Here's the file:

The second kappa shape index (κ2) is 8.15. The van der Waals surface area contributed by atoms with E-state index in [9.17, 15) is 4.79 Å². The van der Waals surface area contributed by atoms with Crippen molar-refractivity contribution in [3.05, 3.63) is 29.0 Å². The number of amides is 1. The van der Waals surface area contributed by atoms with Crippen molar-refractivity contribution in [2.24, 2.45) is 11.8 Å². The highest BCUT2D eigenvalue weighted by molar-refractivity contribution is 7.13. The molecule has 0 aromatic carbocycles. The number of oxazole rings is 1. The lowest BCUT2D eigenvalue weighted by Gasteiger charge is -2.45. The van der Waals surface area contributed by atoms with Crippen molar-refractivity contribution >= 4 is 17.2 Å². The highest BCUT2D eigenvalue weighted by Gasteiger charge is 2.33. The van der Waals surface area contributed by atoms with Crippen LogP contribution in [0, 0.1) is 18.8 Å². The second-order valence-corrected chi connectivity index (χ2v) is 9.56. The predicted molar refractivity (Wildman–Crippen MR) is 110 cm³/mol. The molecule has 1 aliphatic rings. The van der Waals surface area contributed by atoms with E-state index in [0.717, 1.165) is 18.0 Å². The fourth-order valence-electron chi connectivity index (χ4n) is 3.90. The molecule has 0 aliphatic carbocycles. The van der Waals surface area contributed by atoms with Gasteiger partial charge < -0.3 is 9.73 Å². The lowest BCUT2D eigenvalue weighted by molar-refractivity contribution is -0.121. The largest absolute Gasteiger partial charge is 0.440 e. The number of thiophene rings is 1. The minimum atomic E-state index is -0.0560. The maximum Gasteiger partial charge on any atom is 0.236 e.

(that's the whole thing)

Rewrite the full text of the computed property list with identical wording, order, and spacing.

The second kappa shape index (κ2) is 8.15. The van der Waals surface area contributed by atoms with E-state index in [9.17, 15) is 4.79 Å². The van der Waals surface area contributed by atoms with Crippen molar-refractivity contribution in [3.05, 3.63) is 29.0 Å². The number of amides is 1. The van der Waals surface area contributed by atoms with Crippen molar-refractivity contribution in [2.24, 2.45) is 11.8 Å². The highest BCUT2D eigenvalue weighted by molar-refractivity contribution is 7.13. The molecule has 0 aromatic carbocycles. The number of oxazole rings is 1. The lowest BCUT2D eigenvalue weighted by Gasteiger charge is -2.45. The van der Waals surface area contributed by atoms with Crippen molar-refractivity contribution >= 4 is 17.2 Å². The highest BCUT2D eigenvalue weighted by Gasteiger charge is 2.33. The van der Waals surface area contributed by atoms with Crippen LogP contribution in [0, 0.1) is 18.8 Å². The second-order valence-corrected chi connectivity index (χ2v) is 9.56. The predicted molar refractivity (Wildman–Crippen MR) is 110 cm³/mol. The molecule has 1 aliphatic rings. The van der Waals surface area contributed by atoms with E-state index in [0.717, 1.165) is 18.0 Å². The fourth-order valence-electron chi connectivity index (χ4n) is 3.90. The molecule has 0 aliphatic carbocycles. The van der Waals surface area contributed by atoms with Gasteiger partial charge < -0.3 is 9.73 Å². The lowest BCUT2D eigenvalue weighted by molar-refractivity contribution is -0.121. The largest absolute Gasteiger partial charge is 0.440 e. The number of thiophene rings is 1. The minimum atomic E-state index is -0.0560. The maximum Gasteiger partial charge on any atom is 0.236 e.